Law Society has advised recruiters in the legal profession to resist the urge to recruit only in their own image.
Recruiting from the old school tie network or a limited range of universities makes it hard for many talented people to enter or progress in the legal sector, the Law Society said.
While the diversity of legal talent in the profession is increasing every year, this is not reflected in those who become partners or leaders of law firms.
The Law Society observed that women, for instance, who make up half the solicitors profession, represent less than one third of partners.
At the same time, while nearly 12% of solicitors are from an ethnic minority background, they make up only 6% of partners.
In response to this, the Law Society has produced a guide for firms that want to improve procedures.
“Diversity and inclusion in law firms- the business case,” focuses on small firms as well as the wider profession and offers clarity as to why it makes economic sense to have a diverse workplace.
Law Society Chief Executive Desmond Hudson said: “There is a natural tendency to recruit in our own image- but this attitude builds barriers to many talented people gaining entry or progressing their careers in the legal sector. In order for a firm to keep up with the competitive market, it needs to demonstrate an inclusive workplace and robust diversity and equality policies.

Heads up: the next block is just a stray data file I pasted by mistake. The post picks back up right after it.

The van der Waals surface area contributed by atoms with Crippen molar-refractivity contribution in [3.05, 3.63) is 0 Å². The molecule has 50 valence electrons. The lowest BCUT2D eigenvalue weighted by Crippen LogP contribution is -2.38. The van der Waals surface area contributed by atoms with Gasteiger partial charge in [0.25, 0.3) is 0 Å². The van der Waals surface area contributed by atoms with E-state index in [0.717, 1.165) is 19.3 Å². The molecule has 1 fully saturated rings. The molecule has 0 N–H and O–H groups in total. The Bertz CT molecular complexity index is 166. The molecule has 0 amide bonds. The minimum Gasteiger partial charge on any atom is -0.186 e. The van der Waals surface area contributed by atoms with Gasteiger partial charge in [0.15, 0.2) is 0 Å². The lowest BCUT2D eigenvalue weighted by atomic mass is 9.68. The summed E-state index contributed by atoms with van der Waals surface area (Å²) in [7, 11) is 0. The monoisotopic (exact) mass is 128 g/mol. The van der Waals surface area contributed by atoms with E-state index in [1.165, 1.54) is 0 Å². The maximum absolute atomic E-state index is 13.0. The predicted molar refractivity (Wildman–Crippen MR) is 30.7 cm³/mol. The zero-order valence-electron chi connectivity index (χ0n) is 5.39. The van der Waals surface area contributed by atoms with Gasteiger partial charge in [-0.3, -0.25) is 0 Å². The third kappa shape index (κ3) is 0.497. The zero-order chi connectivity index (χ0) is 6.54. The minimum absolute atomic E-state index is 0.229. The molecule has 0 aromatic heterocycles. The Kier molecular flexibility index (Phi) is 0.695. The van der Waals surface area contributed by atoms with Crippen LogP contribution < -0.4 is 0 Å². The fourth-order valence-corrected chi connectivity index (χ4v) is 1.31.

“Law firms that have good diversity and inclusion practices will have a competitive advantage in the long-term over those that do not.”
With the demographics of the UK changing rapidly, diversity is essential for law firms wanting to attract the best people and meet clients’ needs. In addition, corporate clients are increasingly looking to ensure their panel law firms match their values and commitment to diversity and inclusion.
“We know, from direct experience as well as through extensive research, that if a firm has a good reputation for equality and fairness, it is more likely to attract good calibre candidates from diverse backgrounds when recruiting,” Mr. Hudson said. “And with the ever expanding international market, it makes sense for law firms to have a wide understanding of language, cultural and religious influences.”
The Law Society’s dedicated equality and inclusion team is ready to assist their members with questions on how to improve diversity and inclusion practices, Mr. Hudson said.